The Theranos scandal: a lesson on corporate governance
Bad actors can lead a company into a scandal, with major adverse consequences to reputation, brand value, revenue, and investment valuations. As evidenced by the Wells Fargo account-opening fraud revealed in 2016 and the Volkswagen “diesel-gate” deception in 2015, a a corrupt corporate culture comprised of bad actors can lead to such .
The wire-fraud trial of Elizabeth Holmes, the founder and former executive director of now-defunct Theranos, is a case in point, one that highlights the importance of building a culture focused on stakeholders and embedding strong governance into corporate “DNA” from a company’s inception. Holmes is on trial as of this writing, accused of misleading patients, doctors and investors regarding the effectiveness of Theranos’s technology. The story of her rise and fall is being held up as emblematic of Silicon Valley start-up culture, where the line between aspiration and deception can become blurred in the quest for investment capital.
Holmes’s stated goal in founding Theranos was to change the health system by making blood tests more convenient, more affordable, and more accessible. Theranos received widespread media attention and hundreds of millions of dollars in investments from investors such as Rupert Murdoch, former Minister of Education Betsy DeVos and the Walton family, to name a few. However, in 2015 the Wall Street Journal published an , exposing how Theranos failed to use their own innovative proprietary technology, “Edison,” for testing personal blood samples. WSJ reporter John Carreyrou discovered that Theranos was using ordinary test equipment and did not notify its customers or investors of that fact. Further, Theranos presented patients with inaccurate test results for diseases such as HIV and cancer.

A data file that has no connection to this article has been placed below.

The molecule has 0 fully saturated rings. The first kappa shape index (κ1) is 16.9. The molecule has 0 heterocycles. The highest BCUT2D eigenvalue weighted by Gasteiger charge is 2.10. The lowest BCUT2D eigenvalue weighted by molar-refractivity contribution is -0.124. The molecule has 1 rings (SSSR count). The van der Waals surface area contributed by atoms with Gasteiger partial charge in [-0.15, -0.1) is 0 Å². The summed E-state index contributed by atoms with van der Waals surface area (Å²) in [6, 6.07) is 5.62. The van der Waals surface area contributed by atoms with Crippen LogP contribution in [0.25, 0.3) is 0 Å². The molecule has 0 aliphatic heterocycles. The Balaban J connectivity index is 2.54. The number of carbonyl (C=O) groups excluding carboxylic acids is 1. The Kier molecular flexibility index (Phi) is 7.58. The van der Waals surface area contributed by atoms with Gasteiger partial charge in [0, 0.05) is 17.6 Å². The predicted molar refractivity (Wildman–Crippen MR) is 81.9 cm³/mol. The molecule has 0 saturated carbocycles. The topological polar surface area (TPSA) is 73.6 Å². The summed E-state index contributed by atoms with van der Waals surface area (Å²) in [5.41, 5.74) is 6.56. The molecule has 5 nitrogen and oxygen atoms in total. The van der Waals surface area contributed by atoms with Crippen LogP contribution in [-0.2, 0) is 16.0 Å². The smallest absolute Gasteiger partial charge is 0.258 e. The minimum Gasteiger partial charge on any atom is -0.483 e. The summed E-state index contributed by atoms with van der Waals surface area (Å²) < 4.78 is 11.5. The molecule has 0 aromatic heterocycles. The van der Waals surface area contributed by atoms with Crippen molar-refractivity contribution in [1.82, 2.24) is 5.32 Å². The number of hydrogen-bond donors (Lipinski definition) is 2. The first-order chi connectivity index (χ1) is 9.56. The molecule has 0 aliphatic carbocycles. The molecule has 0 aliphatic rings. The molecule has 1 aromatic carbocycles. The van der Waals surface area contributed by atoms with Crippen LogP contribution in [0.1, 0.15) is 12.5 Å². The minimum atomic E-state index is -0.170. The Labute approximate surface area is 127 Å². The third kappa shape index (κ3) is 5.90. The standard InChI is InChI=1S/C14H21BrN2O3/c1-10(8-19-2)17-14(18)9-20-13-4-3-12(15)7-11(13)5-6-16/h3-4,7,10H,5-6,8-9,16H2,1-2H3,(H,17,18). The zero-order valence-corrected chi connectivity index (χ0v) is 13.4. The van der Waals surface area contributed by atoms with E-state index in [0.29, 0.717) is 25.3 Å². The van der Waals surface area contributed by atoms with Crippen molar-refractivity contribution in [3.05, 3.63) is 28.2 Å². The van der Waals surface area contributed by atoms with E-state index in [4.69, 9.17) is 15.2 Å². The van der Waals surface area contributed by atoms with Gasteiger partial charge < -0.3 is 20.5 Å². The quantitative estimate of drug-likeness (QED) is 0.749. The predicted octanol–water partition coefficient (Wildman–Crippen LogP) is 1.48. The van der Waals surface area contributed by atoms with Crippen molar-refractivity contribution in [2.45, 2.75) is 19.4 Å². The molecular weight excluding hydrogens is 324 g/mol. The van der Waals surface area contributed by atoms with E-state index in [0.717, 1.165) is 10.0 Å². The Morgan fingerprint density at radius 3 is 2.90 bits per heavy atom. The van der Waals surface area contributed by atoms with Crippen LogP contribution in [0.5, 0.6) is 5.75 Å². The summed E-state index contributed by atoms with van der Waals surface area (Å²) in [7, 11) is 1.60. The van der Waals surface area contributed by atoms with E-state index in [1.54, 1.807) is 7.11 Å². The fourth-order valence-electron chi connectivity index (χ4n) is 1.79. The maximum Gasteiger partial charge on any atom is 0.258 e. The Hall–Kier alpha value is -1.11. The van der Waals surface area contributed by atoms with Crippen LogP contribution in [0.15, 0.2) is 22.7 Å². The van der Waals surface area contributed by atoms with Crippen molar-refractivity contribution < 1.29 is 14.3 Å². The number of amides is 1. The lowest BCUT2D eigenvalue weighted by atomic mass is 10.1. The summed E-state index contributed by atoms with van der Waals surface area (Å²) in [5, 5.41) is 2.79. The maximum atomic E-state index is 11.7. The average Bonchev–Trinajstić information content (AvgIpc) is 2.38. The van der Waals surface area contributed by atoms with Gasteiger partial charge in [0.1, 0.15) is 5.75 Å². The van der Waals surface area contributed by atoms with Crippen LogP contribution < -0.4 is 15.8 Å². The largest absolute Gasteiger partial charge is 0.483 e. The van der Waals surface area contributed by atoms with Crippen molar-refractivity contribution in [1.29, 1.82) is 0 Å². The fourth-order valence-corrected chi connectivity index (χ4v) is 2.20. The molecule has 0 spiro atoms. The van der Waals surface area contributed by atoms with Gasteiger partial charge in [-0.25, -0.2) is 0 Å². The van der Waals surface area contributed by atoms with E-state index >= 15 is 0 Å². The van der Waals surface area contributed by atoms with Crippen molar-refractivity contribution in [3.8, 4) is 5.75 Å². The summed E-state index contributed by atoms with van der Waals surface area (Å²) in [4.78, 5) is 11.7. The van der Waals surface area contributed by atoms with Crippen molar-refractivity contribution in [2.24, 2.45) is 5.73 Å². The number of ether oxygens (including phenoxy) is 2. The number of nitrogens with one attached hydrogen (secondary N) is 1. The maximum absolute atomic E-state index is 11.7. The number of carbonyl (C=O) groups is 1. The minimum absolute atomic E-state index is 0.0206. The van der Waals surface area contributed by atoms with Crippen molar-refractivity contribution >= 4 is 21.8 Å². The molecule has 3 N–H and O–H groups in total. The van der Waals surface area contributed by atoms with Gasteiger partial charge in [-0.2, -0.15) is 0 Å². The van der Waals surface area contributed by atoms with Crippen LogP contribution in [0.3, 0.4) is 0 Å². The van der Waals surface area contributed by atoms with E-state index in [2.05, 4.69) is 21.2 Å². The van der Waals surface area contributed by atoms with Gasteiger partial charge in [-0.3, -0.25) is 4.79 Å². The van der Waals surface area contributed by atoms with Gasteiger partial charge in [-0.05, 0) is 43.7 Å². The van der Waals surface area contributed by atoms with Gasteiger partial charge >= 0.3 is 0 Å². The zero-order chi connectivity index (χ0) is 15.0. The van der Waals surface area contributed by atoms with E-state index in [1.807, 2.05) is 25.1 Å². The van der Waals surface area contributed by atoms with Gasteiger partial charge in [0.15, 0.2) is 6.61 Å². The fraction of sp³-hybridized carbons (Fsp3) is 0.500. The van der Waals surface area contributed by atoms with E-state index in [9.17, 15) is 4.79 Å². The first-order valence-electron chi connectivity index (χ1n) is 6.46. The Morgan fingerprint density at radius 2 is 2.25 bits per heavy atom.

After Carreyrou’s article, the Securities and Exchange Commission launched an investigation, ultimately charging Holmes and former Theranos president Ramesh Balwanian with orchestrating an “elaborate, years-long fraud” that raised more than $700 million from investors, who were led to believe the Theranos portable blood analyzer could conduct comprehensive blood tests from a drop of blood.
If convicted, Holmes faces up to 20 years in prison.
Many climate funds with ESG Mandate fall short of Paris Agreement targets, according to new research
A recent study surmised that approximately 70% of funds with a broad ESG mandate (environmental, social and governance) are inconsistent with the goals of the Paris Agreement. The Paris Agreement is a goal promoted by the United Nations to encourage governments and businesses to cooperate on a global scale to reduce carbon dioxide emissions and help stem global climate change. According to a report by InfluenceMap, “593 equity funds falling into the broad ESG category, some 421 of them – or 71% – scored negatively on Paris Alignment suggesting their portfolios were contrary to global climate targets.”
Looking beyond funds with a broad ESG mandate, most of the 130 funds in the “climate issues” category appeared to be better aligned in support of Paris Agreement targets, though the majority still lagged, with 55% of the funds “misaligned” based on their rating scheme. One perspective suggested that many institutional managers focus on tracking error relative to a benchmark as a risk, and as a result may be better positioned than the benchmark in relative terms. It is worth noting that the performance of the ratings within the “climate issues” category varies greatly, ranging from an Impax Asset Management strategy receiving a positive 91% score to two strategies fromrun out of China that received scores of negative 42%. Three products that were specifically labeled “Paris Aligned” had weak scores that ranged from -19% to -40%.
InfluenceMap researchers estimated the overall alignment of each fund’s holdings with the Paris Agreement. This score is based on the Paris PACTA program, which collects production information from more than 3,000 companies in the real estate, fossil fuel, energy, and automotive industries.
The results of InfluenceMap have magnified concerns about “greenwashing”. The US Securities and Exchange Commission (“SEC”) and the German financial market regulator BaFin have increased their scrutiny of asset management firms in recent months.
Remnants of Ida on Household, Energy, Supply Chain, Seafood and Insurance Companies